Moffat County boys basketball sweeps through Lake County Tourney
Apart from one monster win, the entry into last season was less than remarkable for Moffat County High School boys basketball, yet the same tournament saw vastly different results this time, amounting to their best start since 2012.
MCHS hoops went 3-0 during the Lake County Tournament in Leadville, defeating all three comers in the round robin format.
A 96-88 Friday victory over Eagle Valley not only made for a high-energy opener but also proved to be the most points in a single game that the Bulldogs have scored since February 2014.
Though the Devils nailed 13 buckets from outside compared to two triples by the Dogs, nearly every Moffat County varsity player scored with four in double digits, led by Kasen Brennise with 16 points, Landen Najera 15 and 13 each for Brent Cook and Jerod Chacon.
“Very fast-paced game, they pressed and ran all night,” coach Eric Hamilton said. “Excellent hustle and teamwork.”
The momentum continued the next morning with a 72-34 blowout over the Crested Butte Titans as Cook put up 16 points with a pair of three-pointers, followed by Brennise with 15.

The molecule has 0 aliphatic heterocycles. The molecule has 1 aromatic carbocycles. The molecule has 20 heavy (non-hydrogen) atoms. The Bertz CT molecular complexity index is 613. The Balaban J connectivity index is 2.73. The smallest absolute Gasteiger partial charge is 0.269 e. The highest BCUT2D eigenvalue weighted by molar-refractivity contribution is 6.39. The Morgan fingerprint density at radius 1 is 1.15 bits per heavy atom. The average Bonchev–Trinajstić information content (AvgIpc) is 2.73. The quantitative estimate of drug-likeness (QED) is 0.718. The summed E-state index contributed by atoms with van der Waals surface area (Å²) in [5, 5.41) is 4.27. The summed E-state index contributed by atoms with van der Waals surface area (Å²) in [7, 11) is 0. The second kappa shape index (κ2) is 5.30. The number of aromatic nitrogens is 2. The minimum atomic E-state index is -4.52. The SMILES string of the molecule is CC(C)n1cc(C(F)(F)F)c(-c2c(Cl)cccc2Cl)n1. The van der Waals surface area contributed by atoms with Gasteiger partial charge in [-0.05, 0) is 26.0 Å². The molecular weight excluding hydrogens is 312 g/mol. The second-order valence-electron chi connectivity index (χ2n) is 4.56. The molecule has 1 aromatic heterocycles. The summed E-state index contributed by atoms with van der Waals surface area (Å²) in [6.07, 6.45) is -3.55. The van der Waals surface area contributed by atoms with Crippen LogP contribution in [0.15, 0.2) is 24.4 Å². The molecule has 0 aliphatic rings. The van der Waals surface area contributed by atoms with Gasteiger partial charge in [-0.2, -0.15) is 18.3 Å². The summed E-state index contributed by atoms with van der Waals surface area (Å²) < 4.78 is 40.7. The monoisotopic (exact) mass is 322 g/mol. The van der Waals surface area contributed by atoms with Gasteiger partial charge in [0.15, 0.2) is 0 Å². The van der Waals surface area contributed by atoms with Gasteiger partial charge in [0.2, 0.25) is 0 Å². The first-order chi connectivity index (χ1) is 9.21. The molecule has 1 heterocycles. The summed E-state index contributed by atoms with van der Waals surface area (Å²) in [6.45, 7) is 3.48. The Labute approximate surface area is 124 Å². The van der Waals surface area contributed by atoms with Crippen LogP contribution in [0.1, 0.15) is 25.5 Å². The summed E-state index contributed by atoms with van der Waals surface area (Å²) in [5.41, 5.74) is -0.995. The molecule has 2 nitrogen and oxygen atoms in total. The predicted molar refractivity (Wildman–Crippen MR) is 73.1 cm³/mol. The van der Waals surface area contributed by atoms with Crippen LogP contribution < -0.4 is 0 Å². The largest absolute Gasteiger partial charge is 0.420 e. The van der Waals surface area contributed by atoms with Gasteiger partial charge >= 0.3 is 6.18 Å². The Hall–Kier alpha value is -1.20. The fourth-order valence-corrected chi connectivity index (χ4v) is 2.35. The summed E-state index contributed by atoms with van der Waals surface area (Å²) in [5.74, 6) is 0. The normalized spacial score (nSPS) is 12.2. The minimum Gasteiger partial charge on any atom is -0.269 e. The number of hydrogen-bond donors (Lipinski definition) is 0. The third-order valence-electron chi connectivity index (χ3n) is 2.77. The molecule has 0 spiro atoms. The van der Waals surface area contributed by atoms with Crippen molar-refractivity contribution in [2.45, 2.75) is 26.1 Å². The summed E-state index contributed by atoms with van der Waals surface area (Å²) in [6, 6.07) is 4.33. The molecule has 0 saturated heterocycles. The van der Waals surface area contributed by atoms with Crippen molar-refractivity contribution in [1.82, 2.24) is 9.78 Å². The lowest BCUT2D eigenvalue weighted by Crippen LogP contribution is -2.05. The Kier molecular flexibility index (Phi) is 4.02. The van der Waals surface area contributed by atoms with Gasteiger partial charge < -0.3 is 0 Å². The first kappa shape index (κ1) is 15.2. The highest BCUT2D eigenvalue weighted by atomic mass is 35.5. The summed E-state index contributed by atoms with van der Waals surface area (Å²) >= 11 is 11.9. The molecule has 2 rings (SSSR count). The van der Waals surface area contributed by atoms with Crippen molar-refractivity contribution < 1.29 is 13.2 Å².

The final round was against the put-upon Lake County Panthers, whose hopes for turning around a 2-18 year were not off to a good start with defeats to Eagle Valley and Crested Butte.
It may not have been the 83-20 triumph MCHS boys earned to close the tourney last year, but a 78-67 score was enough to send the Bulldogs home with a sweep, led by Cook with 21 points.
Hamilton attributed the closeness to lapses in defense and weariness from Leadville’s legendary elevation.
“The guys were just exhausted, but we got out of there with three good wins,” he said.
Up next for the Bulldogs is the Steamboat Springs Shoot-Out, starting Thursday against the Roosevelt Rough Riders of Johnstown.
MCHS will be the first opponent of the season for the 4A school, coming off an 8-16 previous season.
“I’ve seen them at Steamboat the last couple years, and they’re a very solid ball team,” Hamilton said. “We’ll have some tough practices coming up. They’re tired, but we’ve got to get on it.”
One doesn’t necessarily need to know Beka Warren personally to recognize her name as one of Northwest Colorado’s biggest champions of health equality for underserved populations and a tireless advocate for ensuring local resources exist for victims of crime and trauma.